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The New York Music Scene in the Days of George Templeton Strong, Volume 3: Repercussions, 1857-1862
Author: Vera Brodsky Lawrence
Publisher: University of Chicago Press
In Strong on Music Vera Brodsky Lawrence uses the diaries of lawyer and music lover George Templeton Strong as a jumping-off point from which to explore every aspect of New York City's musical life in the mid-nineteenth century. This third and final volume ranges across opera, orchestral and chamber music, blackface minstrels, military bands, church choirs, and even concert saloons. Among the many striking scenes vividly portrayed in Repercussions are the rapturous reception of Verdi's Ballo in maschera in 1861; the impact of the Civil War on New York's music scene, from theaters closing as their musicians enlisted to the performance of "The Star-Spangled Banner" at every possible occasion; and open-air concerts in the developing Central Park. Throughout, Lawrence mines a treasure trove of primary source materials including daily newspapers, memoirs, city directories, and architectural drawings. Indispensable for scholars, Repercussions will also fascinate music fans with its witty writing and detailed descriptions of the cultural life of America's first metropolis. Formerly a concert pianist, Vera Brodsky Lawrence spent the last third of her life as a historian of American music (she died in 1996). She was editor of The Piano Works of Louis Moreau Gottschalk and The Complete Works of Scott Joplin. On Volume 1: "A marvelous book. There is nothing like it in the literature of American music."—Harold C. Schonberg, New York Times Book Review On Volume 2: "A monumental achievement."—Victor Fell Yellin, Opera Quarterly
How European Piano Virtuosos Brought Classical Music to the American Heartland
Author: R. Allen Lott
Publisher: Oxford University Press
It's difficult to imagine Franz Liszt performing in Peoria, but his contemporary and foremost rival, Sigismund Thalberg, did just that. During the mid-nineteenth century, Americans in more than a hundred cities--from Portland, Maine to Dubuque, Iowa to Mobile, Alabama--were treated to performances by some of Europe's most celebrated pianists. From Paris to Peoria deftly chronicles the visits of five of these pianists to the America of Mark Twain. Whether performing in small railroad towns throughout the Midwest or in gold-rush era California, these five charismatic pianists--Leopold de Meyer, Henri Herz, Sigismund Thalberg, Anton Rubinstein, and Hans von Bülow--introduced many Americans to the delights of the concert hall. With humor and insight, R. Allen Lott describes the glamour and the drudgery of the touring life, the transformation of American audiences from boisterous to reverent, and the establishment of the piano recital as a viable artistic and financial enterprise. Lott also explores the creative and sometimes outlandish publicity techniques of managers seeking to capitalize on prosperous but uncharted American markets. The result of extensive archival research, From Paris to Peoria is richly illustrated with concert programs, handbills, caricatures, and maps. A companion website, www.rallenlott.info, includes a comprehensive list of repertoires and itineraries, audio music examples, and transcriptions of selected primary sources. Certain to delight pianists, musicologists, and historians, From Paris to Peoria is an engaging, thoroughly researched, and often funny account of music and culture in nineteenth-century America.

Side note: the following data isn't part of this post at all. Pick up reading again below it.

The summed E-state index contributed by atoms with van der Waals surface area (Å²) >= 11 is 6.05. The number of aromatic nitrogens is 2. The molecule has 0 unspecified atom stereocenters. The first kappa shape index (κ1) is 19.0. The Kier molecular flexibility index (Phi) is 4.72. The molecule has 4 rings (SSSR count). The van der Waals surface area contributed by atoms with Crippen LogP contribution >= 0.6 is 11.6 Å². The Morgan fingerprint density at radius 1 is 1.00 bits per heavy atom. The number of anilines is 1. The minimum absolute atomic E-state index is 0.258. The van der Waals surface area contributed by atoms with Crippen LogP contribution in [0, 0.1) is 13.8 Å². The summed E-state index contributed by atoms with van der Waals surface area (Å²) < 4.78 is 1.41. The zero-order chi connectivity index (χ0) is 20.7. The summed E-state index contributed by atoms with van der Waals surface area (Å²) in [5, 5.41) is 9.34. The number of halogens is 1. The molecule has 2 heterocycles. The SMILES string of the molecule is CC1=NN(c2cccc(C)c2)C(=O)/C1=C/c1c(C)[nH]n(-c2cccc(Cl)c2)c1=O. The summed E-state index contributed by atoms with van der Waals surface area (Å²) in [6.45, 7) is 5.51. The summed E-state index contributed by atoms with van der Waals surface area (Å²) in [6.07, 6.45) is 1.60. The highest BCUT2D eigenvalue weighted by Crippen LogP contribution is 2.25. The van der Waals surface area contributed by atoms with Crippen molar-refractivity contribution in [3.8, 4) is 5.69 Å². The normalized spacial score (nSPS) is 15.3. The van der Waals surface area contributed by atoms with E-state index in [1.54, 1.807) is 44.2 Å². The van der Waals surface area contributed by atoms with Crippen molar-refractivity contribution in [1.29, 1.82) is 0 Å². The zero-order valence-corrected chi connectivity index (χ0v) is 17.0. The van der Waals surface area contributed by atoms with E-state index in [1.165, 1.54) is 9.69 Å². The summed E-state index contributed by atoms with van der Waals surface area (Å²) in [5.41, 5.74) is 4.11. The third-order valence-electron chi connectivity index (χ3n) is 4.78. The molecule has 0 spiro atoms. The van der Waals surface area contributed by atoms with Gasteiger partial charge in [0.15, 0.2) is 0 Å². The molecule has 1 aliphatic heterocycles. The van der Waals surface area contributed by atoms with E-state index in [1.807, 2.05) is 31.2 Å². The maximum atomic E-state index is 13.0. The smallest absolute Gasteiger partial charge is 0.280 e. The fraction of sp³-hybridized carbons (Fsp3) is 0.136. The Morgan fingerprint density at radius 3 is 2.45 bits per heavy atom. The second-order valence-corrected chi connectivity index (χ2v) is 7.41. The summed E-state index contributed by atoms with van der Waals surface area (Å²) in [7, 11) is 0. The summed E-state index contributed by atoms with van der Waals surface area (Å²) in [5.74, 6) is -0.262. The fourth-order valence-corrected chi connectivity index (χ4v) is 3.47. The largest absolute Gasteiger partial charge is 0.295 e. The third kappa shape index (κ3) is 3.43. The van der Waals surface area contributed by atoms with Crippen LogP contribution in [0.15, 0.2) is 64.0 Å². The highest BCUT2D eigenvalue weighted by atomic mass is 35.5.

A renowned concert pianist traces the instrument's design, manufacture, and music in a delightful "piano's eye-view" of the social history of Western Europe and the United States from the 16th to the 20th centuries.
Manchester-born Sir Joseph John Thomson (1858-1940), discoverer of the electron, was one of the most important Cambridge physicists of the later nineteenth and first half of the twentieth centuries. Succeeding Lord Rayleigh as Cavendish Professor of Experimental Physics, he directed the research interests of the laboratory, and eight of his students, including Rutherford, went on to win Nobel Prizes, as Thomson himself did in 1906. He was knighted in 1908, received the Order of Merit in 1912, and became Master of Trinity College in 1918. He also served as President of the Royal Society from 1915 from 1920 and was a government advisor on scientific research during World War I. This autobiography, published in 1936, covers all aspects of his career - his student days in Manchester, arrival in Cambridge, and growing international reputation. It gives a fascinating picture of Cambridge life and science at a dynamic period of development.
The period 1700-1900, roughly from Purcell to Elgar, has traditionally been seen as a dark age in British musical history, while research into British music of the period has tended to concentrate on London. However, it is becoming increasingly clear that by 1750 Britain had a highly distinctive musical culture, in terms of its reach, the way it was organised, and its size, richness and quality. This is the first book to concentrate specifically on musical life in the provinces, bringing together new archival research and offering a fresh perspective on British music of the period.
Tracing the evolution of Nashville's Music Row, an insider's study of the American country music industry profiles some of the musicians and stars who transformed the face of twentieth-century American music and offers insights into today's business operations, accompanied by a CD containing demo recordings of the original versions of songs that became smash hits. Original.